My individual race was good, but not great. The course was definitely slower than last year, which accounts for running 5 seconds slower and placing 12 spots better. I am dissapointed that I finished one place behind Oregon’s 7th man. At Nationals, I want to make a difference for my team, and if I’m not a scorer, that means placing on every other team’s top-5. I know I can run with those guys and I just have to believe during the race. I have seven 100 mile weeks under my belt this season and a bump up to 10k at Nationals will play in my favor.

    Results | Recap on NAUAthletics.com | Video on Flotrack

  • Cowboy Jamboree

    Posted on October 4th, 2009

    Yesterday Northern Arizona’s cross country teams competed in the 73rd Cowboy Jamboree hosted by Oklahoma State in Stillwater. This meet would be the first challenging race of the season for as the mens field was very competitive with nationally ranked #2 Oklahoma State, #13 William and Marry and #1 in Division II Adams State.

    Heading to Oklahoma, I wanted to improve on my 25:14 with hopes of being around graduate Mark Fruin’s mark of 24:49 from last year’s race. An hour or so before the race, Coach Heins told me Ahmed Osman, Jordan Chipangama and Diego Estrada would be taking it out hard from the gun. Ben Ashkettle would be going out a little more conservative as it was his first race back. I had envisioned getting out like I normally do and moving up through the race with Ben once he passed me.

    As we got together as a team just before the start, Coach Heins told us he wanted all of us to get out hard and really get after it. So I threw out my plans of a conservative start and we did exactly what Coach Heins asked. I came through the 800m mark in 2:22 and I crossed the mile in about 4:42 a couple of seconds behind teammates Diego and Ben who were leading the race. Jordan and Ahmed were somewhere in the pack between me and the leaders.

    After about 2.5km, the course goes into a woodsy area with a number of steep inclines and descents on a wood chip path. It is a pretty cool course, weaving through trees and spectators running through the woods. I crossed the 2 mile in 9:35 and around that point about 5 orange Oklahoma State jerseys passed me. Knowing I would be a scoring member of the team, I followed along and tried to stay on OSU’s 5th man.

    I came through the 5km in 15:12, only 2 seconds slower than last years leaders and just 22 seconds off my track PR. I knew I would be setting a PR today, hopefully under 25 minutes. I continued following the bright orange jersey and suddenly, one of those orange jerseys came back to me! I would later find out that was David Chirchir (15th at NCAA’s two years ago). Coach Seth Watkins found me in the woods and reminded me that I was the 5th man, and if we wanted to win this meet, I could make it happen.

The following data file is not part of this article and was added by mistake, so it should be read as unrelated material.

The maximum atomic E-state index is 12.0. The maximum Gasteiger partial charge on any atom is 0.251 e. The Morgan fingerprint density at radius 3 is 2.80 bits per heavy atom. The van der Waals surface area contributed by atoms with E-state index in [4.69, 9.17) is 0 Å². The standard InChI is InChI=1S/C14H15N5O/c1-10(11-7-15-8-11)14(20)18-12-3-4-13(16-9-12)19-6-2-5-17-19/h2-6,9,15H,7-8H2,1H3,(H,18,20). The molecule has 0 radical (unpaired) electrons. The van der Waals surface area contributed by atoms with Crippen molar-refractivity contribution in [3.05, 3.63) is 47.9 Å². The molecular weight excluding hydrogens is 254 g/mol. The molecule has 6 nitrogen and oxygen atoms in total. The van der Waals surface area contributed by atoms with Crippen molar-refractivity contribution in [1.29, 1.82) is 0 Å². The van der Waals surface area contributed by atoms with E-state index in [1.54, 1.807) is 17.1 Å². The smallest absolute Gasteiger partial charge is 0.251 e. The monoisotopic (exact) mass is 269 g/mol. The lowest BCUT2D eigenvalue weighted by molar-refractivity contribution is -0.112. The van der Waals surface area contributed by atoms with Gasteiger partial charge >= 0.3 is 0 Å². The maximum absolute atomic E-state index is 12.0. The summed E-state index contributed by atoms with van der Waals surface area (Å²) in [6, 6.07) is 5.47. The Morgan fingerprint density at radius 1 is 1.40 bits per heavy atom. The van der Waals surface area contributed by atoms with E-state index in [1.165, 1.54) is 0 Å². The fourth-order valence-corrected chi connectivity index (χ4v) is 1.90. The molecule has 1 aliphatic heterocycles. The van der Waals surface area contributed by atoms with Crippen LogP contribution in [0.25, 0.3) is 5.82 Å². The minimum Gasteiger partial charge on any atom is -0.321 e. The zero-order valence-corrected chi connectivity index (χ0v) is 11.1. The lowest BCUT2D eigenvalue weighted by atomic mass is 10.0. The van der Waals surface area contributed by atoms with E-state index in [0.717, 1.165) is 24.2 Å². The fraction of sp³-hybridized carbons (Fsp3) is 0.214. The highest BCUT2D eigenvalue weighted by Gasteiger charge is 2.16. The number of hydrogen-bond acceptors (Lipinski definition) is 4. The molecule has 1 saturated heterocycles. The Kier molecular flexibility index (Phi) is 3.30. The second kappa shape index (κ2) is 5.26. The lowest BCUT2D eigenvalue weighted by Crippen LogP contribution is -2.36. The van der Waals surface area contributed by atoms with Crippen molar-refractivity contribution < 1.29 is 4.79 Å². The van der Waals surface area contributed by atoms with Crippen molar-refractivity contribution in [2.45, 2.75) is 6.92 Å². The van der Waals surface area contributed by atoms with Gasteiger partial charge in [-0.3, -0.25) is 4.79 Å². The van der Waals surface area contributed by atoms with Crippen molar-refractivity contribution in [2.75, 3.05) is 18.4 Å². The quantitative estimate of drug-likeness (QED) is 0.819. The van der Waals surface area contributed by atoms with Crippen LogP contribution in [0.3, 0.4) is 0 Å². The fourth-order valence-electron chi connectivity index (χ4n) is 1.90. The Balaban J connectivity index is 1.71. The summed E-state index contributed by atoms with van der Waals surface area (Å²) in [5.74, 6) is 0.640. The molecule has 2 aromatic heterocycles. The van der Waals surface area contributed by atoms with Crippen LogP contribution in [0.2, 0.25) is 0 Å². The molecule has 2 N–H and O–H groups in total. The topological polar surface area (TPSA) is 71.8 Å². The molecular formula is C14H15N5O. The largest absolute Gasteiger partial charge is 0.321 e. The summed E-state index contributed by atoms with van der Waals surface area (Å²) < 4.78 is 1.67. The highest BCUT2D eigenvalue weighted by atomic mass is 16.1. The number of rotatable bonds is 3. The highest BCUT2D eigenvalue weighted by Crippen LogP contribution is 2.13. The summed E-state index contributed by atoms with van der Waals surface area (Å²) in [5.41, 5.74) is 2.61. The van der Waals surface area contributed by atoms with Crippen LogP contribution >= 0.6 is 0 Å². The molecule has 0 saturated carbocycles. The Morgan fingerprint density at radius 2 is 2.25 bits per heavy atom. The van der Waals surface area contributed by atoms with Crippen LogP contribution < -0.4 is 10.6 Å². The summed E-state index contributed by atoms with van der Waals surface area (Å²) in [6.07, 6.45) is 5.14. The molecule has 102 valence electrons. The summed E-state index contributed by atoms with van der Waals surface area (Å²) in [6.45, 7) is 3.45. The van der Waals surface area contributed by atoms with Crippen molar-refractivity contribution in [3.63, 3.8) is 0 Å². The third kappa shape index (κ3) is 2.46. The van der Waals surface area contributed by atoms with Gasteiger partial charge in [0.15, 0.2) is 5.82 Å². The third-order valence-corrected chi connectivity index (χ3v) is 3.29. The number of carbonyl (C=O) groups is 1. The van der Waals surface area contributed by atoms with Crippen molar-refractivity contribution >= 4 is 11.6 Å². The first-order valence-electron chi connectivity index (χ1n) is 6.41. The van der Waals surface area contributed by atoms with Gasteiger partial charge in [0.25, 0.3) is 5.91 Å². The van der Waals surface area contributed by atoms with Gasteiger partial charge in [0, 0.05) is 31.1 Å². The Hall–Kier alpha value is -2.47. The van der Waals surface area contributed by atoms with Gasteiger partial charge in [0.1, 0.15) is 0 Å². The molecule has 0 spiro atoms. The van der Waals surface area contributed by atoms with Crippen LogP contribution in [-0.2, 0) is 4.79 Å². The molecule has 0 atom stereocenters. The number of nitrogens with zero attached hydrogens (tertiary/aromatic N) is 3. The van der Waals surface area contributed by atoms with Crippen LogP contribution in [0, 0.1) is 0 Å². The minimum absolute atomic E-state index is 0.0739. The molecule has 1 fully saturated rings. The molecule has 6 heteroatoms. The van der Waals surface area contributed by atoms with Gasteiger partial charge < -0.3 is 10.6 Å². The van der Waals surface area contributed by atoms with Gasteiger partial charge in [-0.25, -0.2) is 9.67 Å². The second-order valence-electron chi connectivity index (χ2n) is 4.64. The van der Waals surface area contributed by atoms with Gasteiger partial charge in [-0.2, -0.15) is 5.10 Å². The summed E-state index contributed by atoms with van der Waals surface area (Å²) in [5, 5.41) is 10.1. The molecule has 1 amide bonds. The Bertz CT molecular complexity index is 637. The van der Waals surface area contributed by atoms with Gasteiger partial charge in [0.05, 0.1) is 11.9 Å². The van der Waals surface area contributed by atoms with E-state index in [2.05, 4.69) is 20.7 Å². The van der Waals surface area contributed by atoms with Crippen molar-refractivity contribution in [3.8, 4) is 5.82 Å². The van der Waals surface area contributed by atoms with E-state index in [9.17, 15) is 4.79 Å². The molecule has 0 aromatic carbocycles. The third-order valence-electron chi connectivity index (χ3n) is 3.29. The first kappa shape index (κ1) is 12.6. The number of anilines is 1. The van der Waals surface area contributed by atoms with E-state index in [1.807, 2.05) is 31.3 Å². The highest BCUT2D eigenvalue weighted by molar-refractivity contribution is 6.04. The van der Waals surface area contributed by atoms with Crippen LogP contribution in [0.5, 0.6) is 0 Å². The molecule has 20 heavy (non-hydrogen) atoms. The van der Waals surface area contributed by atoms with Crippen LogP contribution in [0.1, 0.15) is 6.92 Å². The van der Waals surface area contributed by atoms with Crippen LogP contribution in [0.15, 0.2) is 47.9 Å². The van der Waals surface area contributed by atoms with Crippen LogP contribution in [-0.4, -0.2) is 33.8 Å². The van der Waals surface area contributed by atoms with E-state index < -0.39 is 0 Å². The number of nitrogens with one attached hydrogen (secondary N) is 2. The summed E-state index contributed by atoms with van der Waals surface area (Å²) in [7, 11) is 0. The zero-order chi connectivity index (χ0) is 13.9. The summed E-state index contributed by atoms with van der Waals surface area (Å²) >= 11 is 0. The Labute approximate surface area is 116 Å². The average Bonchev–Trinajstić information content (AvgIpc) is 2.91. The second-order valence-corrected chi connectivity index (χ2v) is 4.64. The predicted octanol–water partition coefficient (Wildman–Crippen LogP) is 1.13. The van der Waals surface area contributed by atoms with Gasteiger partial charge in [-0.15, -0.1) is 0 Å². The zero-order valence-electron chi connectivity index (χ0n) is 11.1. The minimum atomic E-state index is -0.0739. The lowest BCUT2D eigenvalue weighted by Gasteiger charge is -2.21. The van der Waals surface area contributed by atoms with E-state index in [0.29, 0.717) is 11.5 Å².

A few more runners came back to me in the final 800m, and with about 400m to go, I finally passed that OSU runner that I had been following for the last few miles (Jonathon Stublaski). With about 200m to go, the course kicks up one more time before a flat sprint to the finish. As I crested the final incline, I saw one more orange jersey and I knew this one was Girma Mecheso (18th place last year at NCAA’s). I was able to kick by him, but unfortunately Stublaski had a better kick and finished a second ahead of me.

    Just before crossing the line, I saw the clock read 24:32. Knowing that I was the 5th NAU runner, I was fairly certain we had won the meet and felt the urge for a little celebration across the line. I am glad I restrained myself as I had no idea what place I had finished and would later find out the score was much closer than I thought.

    Jordan won the race, apparently with a big move with 1km to go, in 23:44. Diego finished 5th in 23:55, Ben and Ahmed were 13th and 14th in 24:22, I was 19th, Tim Freriks was 40th in 25:07 and Simon Gilna was 65th in 25:30.

    Hours after the race was over, we finally got a phone call (we were already on our way to the airport in Oklahoma City) that we had won. William and Mary finished just 7 points behind us and Adams State finished 3rd ahead of 4th place Oklahoma State. I was really surprised that 1) William and Mary was so close (I mostly focused on the orange jerseys in the race and nearly forgot about W&M. Scanning through the results I was happy to see that I beat their 5th man, even if it was by just a half a second.) and 2) Oklahoma State finished 4th at their own invitational (even if they sat out German Fernandez and Ryan Vail).

    I was 42 seconds off my time from last year. 24:32 would have made me our second best runner. I can think of many great performances in my 16 cross country season, and a few stick out as breakthroughs; this one definitely ranks high on that list. Looking forward this season, I know I still have room to improve as I ran 90+ miles last week. Once we throw World Championships competitor David McNeill into the mix, the team looks even better. It will be tough for me to be a scorer on the team, but I am super motivated to putting myself ahead of every other team’s 5th man. If I can make every team in the country’s top-5, except NAU’s, we are gonna be tough to beat at Nationals.

    Results | Recap on NAUAthletics.com | Video on Flotrack